A measure of the frequency of deaths in a defined population during a specified interval of time. It is usually defined as the number of deaths per 100,000 inmates. For example, the overall mortality rate for local jails in 2011 was 122 jail deaths per 100,000 jail inmates.
In corrections, a movement refers to an admission or a release from a status, such as prisoner, parolee, or probationer. Unless specifically noted, a transfer between facilities does not count as a movement.
Substantiated allegation means the event was investigated and determined to have occurred, based on a preponderance of the evidence (28 C.F.R. §115.72).
Unfounded allegation means the investigation determined that the event did not occur.
Unsubstantiated allegation means the investigation concluded that evidence was insufficient to determine whether or not the event occurred.
Parole refers to criminal offenders who are conditionally released from prison to serve the remaining portion of their sentence in the community. Prisoners may be released to parole by a parole board decision (discretionary release/discretionary parole), according to provisions of a statute (mandatory release/mandatory parole), through other types of post-custody conditional supervision, or as the result of a sentence to a term of supervised release. In the federal system, a term of supervised release is a sentence to a fixed period of supervision in the community that follows a sentence to a period of incarceration in federal prison, both of which are ordered at the time of sentencing by a federal judge. Parolees can have a number of different supervision statuses, including active supervision, which means they are required to regularly report to a parole authority in person, by mail, or by telephone. Some parolees may be on an inactive status, which means they are excluded from regularly reporting, and that could be due to a number of reasons. For instance, some may receive a reduction in supervision, possibly due to compliance or meeting all required conditions before the parole sentence terminates, and therefore may be moved from an active to inactive status. Other supervision statuses include parolees who have only financial conditions remaining, have absconded, or have active warrants. Parolees are also typically required to fulfill certain conditions and adhere to specific rules of conduct while in the community. Failure to comply with any of the conditions can result in a return to incarceration.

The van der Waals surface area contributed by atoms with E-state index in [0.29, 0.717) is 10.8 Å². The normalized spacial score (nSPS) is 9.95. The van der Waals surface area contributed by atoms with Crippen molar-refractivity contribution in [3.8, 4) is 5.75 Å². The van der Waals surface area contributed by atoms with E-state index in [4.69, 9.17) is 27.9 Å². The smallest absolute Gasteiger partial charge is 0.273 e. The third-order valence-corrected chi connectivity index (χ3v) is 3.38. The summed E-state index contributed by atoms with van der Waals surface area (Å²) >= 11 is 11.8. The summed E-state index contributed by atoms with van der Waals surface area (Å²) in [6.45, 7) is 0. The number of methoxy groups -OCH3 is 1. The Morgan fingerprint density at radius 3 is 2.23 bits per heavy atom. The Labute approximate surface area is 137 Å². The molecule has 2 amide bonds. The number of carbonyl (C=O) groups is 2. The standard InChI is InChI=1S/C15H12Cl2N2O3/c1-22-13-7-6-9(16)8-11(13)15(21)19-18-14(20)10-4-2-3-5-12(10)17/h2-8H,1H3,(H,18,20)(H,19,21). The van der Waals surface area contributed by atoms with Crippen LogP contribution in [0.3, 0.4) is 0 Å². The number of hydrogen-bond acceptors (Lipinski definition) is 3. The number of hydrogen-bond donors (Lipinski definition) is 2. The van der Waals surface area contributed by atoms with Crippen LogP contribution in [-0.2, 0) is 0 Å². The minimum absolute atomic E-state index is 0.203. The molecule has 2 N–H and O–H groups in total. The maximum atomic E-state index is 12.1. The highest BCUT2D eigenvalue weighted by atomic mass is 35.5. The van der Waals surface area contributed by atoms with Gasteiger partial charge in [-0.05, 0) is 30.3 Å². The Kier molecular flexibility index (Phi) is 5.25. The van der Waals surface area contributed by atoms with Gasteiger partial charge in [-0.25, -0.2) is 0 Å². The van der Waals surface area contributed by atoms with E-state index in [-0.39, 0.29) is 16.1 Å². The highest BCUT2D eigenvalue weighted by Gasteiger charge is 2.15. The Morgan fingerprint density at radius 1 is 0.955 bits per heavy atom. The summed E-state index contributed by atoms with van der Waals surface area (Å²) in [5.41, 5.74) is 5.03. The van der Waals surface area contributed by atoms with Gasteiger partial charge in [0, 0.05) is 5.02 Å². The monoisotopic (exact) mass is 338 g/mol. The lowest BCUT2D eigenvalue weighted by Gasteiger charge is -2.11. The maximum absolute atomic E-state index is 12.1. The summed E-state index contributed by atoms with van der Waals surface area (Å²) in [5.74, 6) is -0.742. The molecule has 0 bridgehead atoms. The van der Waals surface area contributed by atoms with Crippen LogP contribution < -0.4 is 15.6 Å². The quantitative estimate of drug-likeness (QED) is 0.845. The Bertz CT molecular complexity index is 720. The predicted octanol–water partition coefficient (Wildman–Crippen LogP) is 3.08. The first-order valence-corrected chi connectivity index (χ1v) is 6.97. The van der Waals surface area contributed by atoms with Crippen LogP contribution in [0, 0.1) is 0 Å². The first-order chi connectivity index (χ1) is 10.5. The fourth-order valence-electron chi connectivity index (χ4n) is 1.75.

Persons under jail supervision but not confined